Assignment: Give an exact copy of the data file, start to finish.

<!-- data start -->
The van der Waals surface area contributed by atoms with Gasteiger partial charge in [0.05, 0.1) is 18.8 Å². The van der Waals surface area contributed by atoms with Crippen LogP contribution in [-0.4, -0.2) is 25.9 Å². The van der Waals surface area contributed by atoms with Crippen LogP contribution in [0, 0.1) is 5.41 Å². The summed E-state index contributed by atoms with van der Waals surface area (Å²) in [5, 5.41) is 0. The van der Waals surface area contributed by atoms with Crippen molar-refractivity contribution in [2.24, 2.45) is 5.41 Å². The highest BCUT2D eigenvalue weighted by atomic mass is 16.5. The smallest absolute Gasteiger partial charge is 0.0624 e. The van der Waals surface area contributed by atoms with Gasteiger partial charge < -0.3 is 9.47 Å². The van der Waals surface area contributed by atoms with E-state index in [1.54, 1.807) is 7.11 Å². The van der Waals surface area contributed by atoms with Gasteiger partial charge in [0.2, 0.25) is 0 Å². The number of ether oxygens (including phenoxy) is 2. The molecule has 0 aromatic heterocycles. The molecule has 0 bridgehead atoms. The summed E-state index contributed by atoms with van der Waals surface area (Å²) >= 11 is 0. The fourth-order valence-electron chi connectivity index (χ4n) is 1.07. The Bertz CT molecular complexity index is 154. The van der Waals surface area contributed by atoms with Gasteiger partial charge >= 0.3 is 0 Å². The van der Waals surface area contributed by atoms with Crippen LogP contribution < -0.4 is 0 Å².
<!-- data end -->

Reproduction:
The van der Waals surface area contributed by atoms with Gasteiger partial charge in [0.05, 0.1) is 18.8 Å². The van der Waals surface area contributed by atoms with Crippen LogP contribution in [-0.4, -0.2) is 25.9 Å². The van der Waals surface area contributed by atoms with Crippen LogP contribution in [0, 0.1) is 5.41 Å². The summed E-state index contributed by atoms with van der Waals surface area (Å²) in [5, 5.41) is 0. The van der Waals surface area contributed by atoms with Crippen molar-refractivity contribution in [2.24, 2.45) is 5.41 Å². The highest BCUT2D eigenvalue weighted by atomic mass is 16.5. The smallest absolute Gasteiger partial charge is 0.0624 e. The van der Waals surface area contributed by atoms with Gasteiger partial charge < -0.3 is 9.47 Å². The van der Waals surface area contributed by atoms with E-state index in [1.54, 1.807) is 7.11 Å². The van der Waals surface area contributed by atoms with Gasteiger partial charge in [0.2, 0.25) is 0 Å². The number of ether oxygens (including phenoxy) is 2. The molecule has 0 aromatic heterocycles. The molecule has 0 bridgehead atoms. The summed E-state index contributed by atoms with van der Waals surface area (Å²) >= 11 is 0. The fourth-order valence-electron chi connectivity index (χ4n) is 1.07. The Bertz CT molecular complexity index is 154. The van der Waals surface area contributed by atoms with Gasteiger partial charge >= 0.3 is 0 Å². The van der Waals surface area contributed by atoms with Crippen LogP contribution < -0.4 is 0 Å².